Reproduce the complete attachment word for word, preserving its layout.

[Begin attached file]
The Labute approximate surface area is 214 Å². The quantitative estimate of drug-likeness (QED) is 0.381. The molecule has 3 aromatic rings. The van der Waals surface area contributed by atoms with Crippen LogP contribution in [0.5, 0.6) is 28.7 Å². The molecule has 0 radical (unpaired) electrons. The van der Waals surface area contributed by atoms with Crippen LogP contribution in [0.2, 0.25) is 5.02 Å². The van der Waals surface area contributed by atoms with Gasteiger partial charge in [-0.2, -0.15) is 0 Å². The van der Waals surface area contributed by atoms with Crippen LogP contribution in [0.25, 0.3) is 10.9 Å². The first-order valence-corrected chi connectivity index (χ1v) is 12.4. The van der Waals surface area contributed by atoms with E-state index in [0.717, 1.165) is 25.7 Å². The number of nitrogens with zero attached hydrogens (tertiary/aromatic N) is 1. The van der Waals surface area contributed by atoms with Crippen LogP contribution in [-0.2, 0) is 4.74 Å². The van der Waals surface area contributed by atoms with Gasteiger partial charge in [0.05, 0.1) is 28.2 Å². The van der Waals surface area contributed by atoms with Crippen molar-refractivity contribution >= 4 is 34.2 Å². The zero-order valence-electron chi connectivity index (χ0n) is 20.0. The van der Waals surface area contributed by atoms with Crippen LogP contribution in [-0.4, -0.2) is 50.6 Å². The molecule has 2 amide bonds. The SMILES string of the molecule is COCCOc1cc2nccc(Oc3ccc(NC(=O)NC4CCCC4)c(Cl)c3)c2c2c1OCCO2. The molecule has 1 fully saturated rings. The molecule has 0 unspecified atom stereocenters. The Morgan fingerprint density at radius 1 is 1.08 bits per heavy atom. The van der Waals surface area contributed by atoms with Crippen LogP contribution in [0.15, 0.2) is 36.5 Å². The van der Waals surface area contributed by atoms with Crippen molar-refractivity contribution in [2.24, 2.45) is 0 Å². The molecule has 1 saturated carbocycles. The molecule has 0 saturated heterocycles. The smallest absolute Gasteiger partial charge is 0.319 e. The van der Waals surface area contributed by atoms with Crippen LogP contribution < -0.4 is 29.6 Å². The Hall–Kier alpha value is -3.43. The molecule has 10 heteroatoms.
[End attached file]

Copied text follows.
The Labute approximate surface area is 214 Å². The quantitative estimate of drug-likeness (QED) is 0.381. The molecule has 3 aromatic rings. The van der Waals surface area contributed by atoms with Crippen LogP contribution in [0.5, 0.6) is 28.7 Å². The molecule has 0 radical (unpaired) electrons. The van der Waals surface area contributed by atoms with Crippen LogP contribution in [0.2, 0.25) is 5.02 Å². The van der Waals surface area contributed by atoms with Gasteiger partial charge in [-0.2, -0.15) is 0 Å². The van der Waals surface area contributed by atoms with Crippen LogP contribution in [0.25, 0.3) is 10.9 Å². The first-order valence-corrected chi connectivity index (χ1v) is 12.4. The van der Waals surface area contributed by atoms with E-state index in [0.717, 1.165) is 25.7 Å². The number of nitrogens with zero attached hydrogens (tertiary/aromatic N) is 1. The van der Waals surface area contributed by atoms with Crippen LogP contribution in [-0.2, 0) is 4.74 Å². The van der Waals surface area contributed by atoms with Gasteiger partial charge in [0.05, 0.1) is 28.2 Å². The van der Waals surface area contributed by atoms with Crippen molar-refractivity contribution >= 4 is 34.2 Å². The zero-order valence-electron chi connectivity index (χ0n) is 20.0. The van der Waals surface area contributed by atoms with Crippen LogP contribution in [-0.4, -0.2) is 50.6 Å². The molecule has 2 amide bonds. The SMILES string of the molecule is COCCOc1cc2nccc(Oc3ccc(NC(=O)NC4CCCC4)c(Cl)c3)c2c2c1OCCO2. The molecule has 1 fully saturated rings. The molecule has 0 unspecified atom stereocenters. The Morgan fingerprint density at radius 1 is 1.08 bits per heavy atom. The van der Waals surface area contributed by atoms with Crippen LogP contribution in [0.15, 0.2) is 36.5 Å². The van der Waals surface area contributed by atoms with Crippen molar-refractivity contribution in [2.24, 2.45) is 0 Å². The molecule has 1 saturated carbocycles. The molecule has 0 saturated heterocycles. The smallest absolute Gasteiger partial charge is 0.319 e. The van der Waals surface area contributed by atoms with Crippen LogP contribution < -0.4 is 29.6 Å². The Hall–Kier alpha value is -3.43. The molecule has 10 heteroatoms.